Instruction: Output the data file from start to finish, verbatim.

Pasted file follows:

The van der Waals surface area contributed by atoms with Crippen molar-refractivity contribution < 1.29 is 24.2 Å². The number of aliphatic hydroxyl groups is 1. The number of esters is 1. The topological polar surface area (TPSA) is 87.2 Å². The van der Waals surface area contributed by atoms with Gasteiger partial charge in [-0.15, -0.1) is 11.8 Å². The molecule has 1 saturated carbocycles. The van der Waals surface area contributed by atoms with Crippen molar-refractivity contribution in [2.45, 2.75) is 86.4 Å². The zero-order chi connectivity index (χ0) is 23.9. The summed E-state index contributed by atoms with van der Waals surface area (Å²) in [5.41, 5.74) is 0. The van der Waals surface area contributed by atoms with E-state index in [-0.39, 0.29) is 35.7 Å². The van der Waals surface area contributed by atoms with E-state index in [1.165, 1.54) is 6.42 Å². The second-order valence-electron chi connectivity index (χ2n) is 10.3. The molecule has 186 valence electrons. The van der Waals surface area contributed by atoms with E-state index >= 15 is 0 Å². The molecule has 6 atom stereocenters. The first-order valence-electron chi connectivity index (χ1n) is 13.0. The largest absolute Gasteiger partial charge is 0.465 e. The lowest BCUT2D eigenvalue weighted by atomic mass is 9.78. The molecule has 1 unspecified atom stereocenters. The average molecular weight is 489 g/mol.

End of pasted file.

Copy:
The van der Waals surface area contributed by atoms with Crippen molar-refractivity contribution < 1.29 is 24.2 Å². The number of aliphatic hydroxyl groups is 1. The number of esters is 1. The topological polar surface area (TPSA) is 87.2 Å². The van der Waals surface area contributed by atoms with Gasteiger partial charge in [-0.15, -0.1) is 11.8 Å². The molecule has 1 saturated carbocycles. The van der Waals surface area contributed by atoms with Crippen molar-refractivity contribution in [2.45, 2.75) is 86.4 Å². The zero-order chi connectivity index (χ0) is 23.9. The summed E-state index contributed by atoms with van der Waals surface area (Å²) in [5.41, 5.74) is 0. The van der Waals surface area contributed by atoms with E-state index in [-0.39, 0.29) is 35.7 Å². The van der Waals surface area contributed by atoms with E-state index in [1.165, 1.54) is 6.42 Å². The second-order valence-electron chi connectivity index (χ2n) is 10.3. The molecule has 186 valence electrons. The van der Waals surface area contributed by atoms with E-state index >= 15 is 0 Å². The molecule has 6 atom stereocenters. The first-order valence-electron chi connectivity index (χ1n) is 13.0. The largest absolute Gasteiger partial charge is 0.465 e. The lowest BCUT2D eigenvalue weighted by atomic mass is 9.78. The molecule has 1 unspecified atom stereocenters. The average molecular weight is 489 g/mol.